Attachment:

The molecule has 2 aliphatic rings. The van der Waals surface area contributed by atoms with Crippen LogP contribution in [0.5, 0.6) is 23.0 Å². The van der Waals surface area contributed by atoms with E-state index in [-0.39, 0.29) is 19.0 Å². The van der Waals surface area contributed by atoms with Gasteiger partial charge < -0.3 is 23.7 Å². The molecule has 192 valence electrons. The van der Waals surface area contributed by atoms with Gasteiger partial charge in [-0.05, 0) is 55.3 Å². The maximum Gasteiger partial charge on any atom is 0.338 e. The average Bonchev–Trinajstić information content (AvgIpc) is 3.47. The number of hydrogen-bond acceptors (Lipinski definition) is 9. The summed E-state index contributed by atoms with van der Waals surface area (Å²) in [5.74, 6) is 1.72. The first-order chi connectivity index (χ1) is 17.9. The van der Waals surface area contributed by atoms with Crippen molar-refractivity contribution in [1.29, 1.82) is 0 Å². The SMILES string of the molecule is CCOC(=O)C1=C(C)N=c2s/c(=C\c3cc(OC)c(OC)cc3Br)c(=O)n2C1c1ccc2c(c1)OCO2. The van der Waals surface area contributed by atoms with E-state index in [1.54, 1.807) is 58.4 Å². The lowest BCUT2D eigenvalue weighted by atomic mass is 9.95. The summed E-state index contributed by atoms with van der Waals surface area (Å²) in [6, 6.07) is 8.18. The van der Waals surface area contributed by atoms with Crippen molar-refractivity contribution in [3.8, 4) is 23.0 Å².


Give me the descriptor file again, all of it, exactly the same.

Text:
The molecule has 2 aliphatic rings. The van der Waals surface area contributed by atoms with Crippen LogP contribution in [0.5, 0.6) is 23.0 Å². The van der Waals surface area contributed by atoms with E-state index in [-0.39, 0.29) is 19.0 Å². The van der Waals surface area contributed by atoms with Gasteiger partial charge < -0.3 is 23.7 Å². The molecule has 192 valence electrons. The van der Waals surface area contributed by atoms with Gasteiger partial charge in [-0.05, 0) is 55.3 Å². The maximum Gasteiger partial charge on any atom is 0.338 e. The average Bonchev–Trinajstić information content (AvgIpc) is 3.47. The number of hydrogen-bond acceptors (Lipinski definition) is 9. The summed E-state index contributed by atoms with van der Waals surface area (Å²) in [5.74, 6) is 1.72. The first-order chi connectivity index (χ1) is 17.9. The van der Waals surface area contributed by atoms with Crippen molar-refractivity contribution in [1.29, 1.82) is 0 Å². The SMILES string of the molecule is CCOC(=O)C1=C(C)N=c2s/c(=C\c3cc(OC)c(OC)cc3Br)c(=O)n2C1c1ccc2c(c1)OCO2. The van der Waals surface area contributed by atoms with E-state index in [1.54, 1.807) is 58.4 Å². The lowest BCUT2D eigenvalue weighted by atomic mass is 9.95. The summed E-state index contributed by atoms with van der Waals surface area (Å²) in [6, 6.07) is 8.18. The van der Waals surface area contributed by atoms with Crippen molar-refractivity contribution in [3.8, 4) is 23.0 Å².